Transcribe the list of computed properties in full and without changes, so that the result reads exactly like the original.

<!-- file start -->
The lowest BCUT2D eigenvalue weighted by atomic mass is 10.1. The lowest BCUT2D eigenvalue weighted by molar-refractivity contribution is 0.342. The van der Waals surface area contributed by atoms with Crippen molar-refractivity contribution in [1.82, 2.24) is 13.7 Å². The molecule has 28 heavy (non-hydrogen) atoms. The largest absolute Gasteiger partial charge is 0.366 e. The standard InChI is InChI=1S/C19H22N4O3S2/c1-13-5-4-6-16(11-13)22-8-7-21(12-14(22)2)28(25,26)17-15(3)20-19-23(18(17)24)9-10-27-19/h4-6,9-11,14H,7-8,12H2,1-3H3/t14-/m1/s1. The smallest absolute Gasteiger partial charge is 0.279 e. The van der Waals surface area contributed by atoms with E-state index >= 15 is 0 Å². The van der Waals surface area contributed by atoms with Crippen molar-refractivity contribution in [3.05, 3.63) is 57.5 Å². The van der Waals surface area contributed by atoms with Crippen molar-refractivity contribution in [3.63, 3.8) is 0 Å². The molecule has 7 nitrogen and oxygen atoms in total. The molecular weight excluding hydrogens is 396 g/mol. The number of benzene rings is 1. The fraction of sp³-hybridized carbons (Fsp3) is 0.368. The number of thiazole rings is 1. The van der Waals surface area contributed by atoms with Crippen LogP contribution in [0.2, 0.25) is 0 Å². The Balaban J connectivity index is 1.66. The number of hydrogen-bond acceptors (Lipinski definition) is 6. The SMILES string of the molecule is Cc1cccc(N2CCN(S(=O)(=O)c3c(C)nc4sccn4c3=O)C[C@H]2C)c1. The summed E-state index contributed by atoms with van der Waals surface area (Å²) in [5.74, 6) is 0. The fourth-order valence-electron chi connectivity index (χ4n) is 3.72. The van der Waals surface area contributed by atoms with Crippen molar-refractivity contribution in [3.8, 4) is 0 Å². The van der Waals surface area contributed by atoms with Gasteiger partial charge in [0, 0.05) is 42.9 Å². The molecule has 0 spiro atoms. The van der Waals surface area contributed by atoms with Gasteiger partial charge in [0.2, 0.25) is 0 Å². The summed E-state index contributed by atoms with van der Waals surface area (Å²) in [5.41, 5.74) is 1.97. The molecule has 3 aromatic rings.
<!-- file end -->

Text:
The lowest BCUT2D eigenvalue weighted by atomic mass is 10.1. The lowest BCUT2D eigenvalue weighted by molar-refractivity contribution is 0.342. The van der Waals surface area contributed by atoms with Crippen molar-refractivity contribution in [1.82, 2.24) is 13.7 Å². The molecule has 28 heavy (non-hydrogen) atoms. The largest absolute Gasteiger partial charge is 0.366 e. The standard InChI is InChI=1S/C19H22N4O3S2/c1-13-5-4-6-16(11-13)22-8-7-21(12-14(22)2)28(25,26)17-15(3)20-19-23(18(17)24)9-10-27-19/h4-6,9-11,14H,7-8,12H2,1-3H3/t14-/m1/s1. The smallest absolute Gasteiger partial charge is 0.279 e. The van der Waals surface area contributed by atoms with E-state index >= 15 is 0 Å². The van der Waals surface area contributed by atoms with Crippen molar-refractivity contribution in [3.05, 3.63) is 57.5 Å². The van der Waals surface area contributed by atoms with Crippen molar-refractivity contribution in [3.63, 3.8) is 0 Å². The molecule has 7 nitrogen and oxygen atoms in total. The molecular weight excluding hydrogens is 396 g/mol. The number of benzene rings is 1. The fraction of sp³-hybridized carbons (Fsp3) is 0.368. The number of thiazole rings is 1. The van der Waals surface area contributed by atoms with Crippen LogP contribution in [0.2, 0.25) is 0 Å². The Balaban J connectivity index is 1.66. The number of hydrogen-bond acceptors (Lipinski definition) is 6. The SMILES string of the molecule is Cc1cccc(N2CCN(S(=O)(=O)c3c(C)nc4sccn4c3=O)C[C@H]2C)c1. The summed E-state index contributed by atoms with van der Waals surface area (Å²) in [5.74, 6) is 0. The fourth-order valence-electron chi connectivity index (χ4n) is 3.72. The van der Waals surface area contributed by atoms with Crippen molar-refractivity contribution in [3.8, 4) is 0 Å². The van der Waals surface area contributed by atoms with Gasteiger partial charge in [0, 0.05) is 42.9 Å². The molecule has 0 spiro atoms. The van der Waals surface area contributed by atoms with Gasteiger partial charge in [0.2, 0.25) is 0 Å². The summed E-state index contributed by atoms with van der Waals surface area (Å²) in [5.41, 5.74) is 1.97. The molecule has 3 aromatic rings.